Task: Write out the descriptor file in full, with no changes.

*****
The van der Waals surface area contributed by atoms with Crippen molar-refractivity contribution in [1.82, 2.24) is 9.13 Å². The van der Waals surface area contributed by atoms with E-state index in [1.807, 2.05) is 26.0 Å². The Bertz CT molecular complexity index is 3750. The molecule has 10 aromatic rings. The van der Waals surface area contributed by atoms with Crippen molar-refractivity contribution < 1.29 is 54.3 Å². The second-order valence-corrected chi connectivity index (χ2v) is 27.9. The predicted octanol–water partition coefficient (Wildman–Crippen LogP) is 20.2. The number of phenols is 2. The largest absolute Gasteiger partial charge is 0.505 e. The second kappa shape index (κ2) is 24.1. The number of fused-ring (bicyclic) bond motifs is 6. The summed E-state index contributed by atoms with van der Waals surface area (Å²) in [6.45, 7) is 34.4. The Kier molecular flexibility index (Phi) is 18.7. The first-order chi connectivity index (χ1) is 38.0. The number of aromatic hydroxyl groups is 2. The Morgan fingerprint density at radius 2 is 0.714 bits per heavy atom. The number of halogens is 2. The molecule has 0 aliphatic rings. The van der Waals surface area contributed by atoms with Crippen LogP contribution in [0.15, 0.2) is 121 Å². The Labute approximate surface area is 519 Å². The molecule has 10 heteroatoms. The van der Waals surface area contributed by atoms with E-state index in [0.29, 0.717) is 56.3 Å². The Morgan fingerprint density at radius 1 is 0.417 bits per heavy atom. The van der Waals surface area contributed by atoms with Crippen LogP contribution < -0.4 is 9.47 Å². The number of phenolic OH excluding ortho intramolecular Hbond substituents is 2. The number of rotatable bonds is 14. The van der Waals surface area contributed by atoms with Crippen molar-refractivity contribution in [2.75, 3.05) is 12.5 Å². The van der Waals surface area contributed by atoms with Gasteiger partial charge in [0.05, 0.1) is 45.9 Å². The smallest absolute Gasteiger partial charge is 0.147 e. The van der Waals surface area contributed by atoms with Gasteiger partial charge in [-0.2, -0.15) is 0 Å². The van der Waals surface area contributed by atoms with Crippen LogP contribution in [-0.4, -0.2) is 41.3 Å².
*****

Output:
The van der Waals surface area contributed by atoms with Crippen molar-refractivity contribution in [1.82, 2.24) is 9.13 Å². The van der Waals surface area contributed by atoms with E-state index in [1.807, 2.05) is 26.0 Å². The Bertz CT molecular complexity index is 3750. The molecule has 10 aromatic rings. The van der Waals surface area contributed by atoms with Crippen molar-refractivity contribution < 1.29 is 54.3 Å². The second-order valence-corrected chi connectivity index (χ2v) is 27.9. The predicted octanol–water partition coefficient (Wildman–Crippen LogP) is 20.2. The number of phenols is 2. The largest absolute Gasteiger partial charge is 0.505 e. The second kappa shape index (κ2) is 24.1. The number of fused-ring (bicyclic) bond motifs is 6. The summed E-state index contributed by atoms with van der Waals surface area (Å²) in [6.45, 7) is 34.4. The Kier molecular flexibility index (Phi) is 18.7. The first-order chi connectivity index (χ1) is 38.0. The number of aromatic hydroxyl groups is 2. The Morgan fingerprint density at radius 2 is 0.714 bits per heavy atom. The number of halogens is 2. The molecule has 0 aliphatic rings. The van der Waals surface area contributed by atoms with Crippen LogP contribution in [0.15, 0.2) is 121 Å². The Labute approximate surface area is 519 Å². The molecule has 10 heteroatoms. The van der Waals surface area contributed by atoms with E-state index in [0.29, 0.717) is 56.3 Å². The Morgan fingerprint density at radius 1 is 0.417 bits per heavy atom. The van der Waals surface area contributed by atoms with Crippen LogP contribution < -0.4 is 9.47 Å². The number of phenolic OH excluding ortho intramolecular Hbond substituents is 2. The number of rotatable bonds is 14. The van der Waals surface area contributed by atoms with Crippen molar-refractivity contribution in [2.75, 3.05) is 12.5 Å². The van der Waals surface area contributed by atoms with Gasteiger partial charge in [0.05, 0.1) is 45.9 Å². The smallest absolute Gasteiger partial charge is 0.147 e. The van der Waals surface area contributed by atoms with Gasteiger partial charge in [-0.2, -0.15) is 0 Å². The van der Waals surface area contributed by atoms with Crippen LogP contribution in [-0.4, -0.2) is 41.3 Å².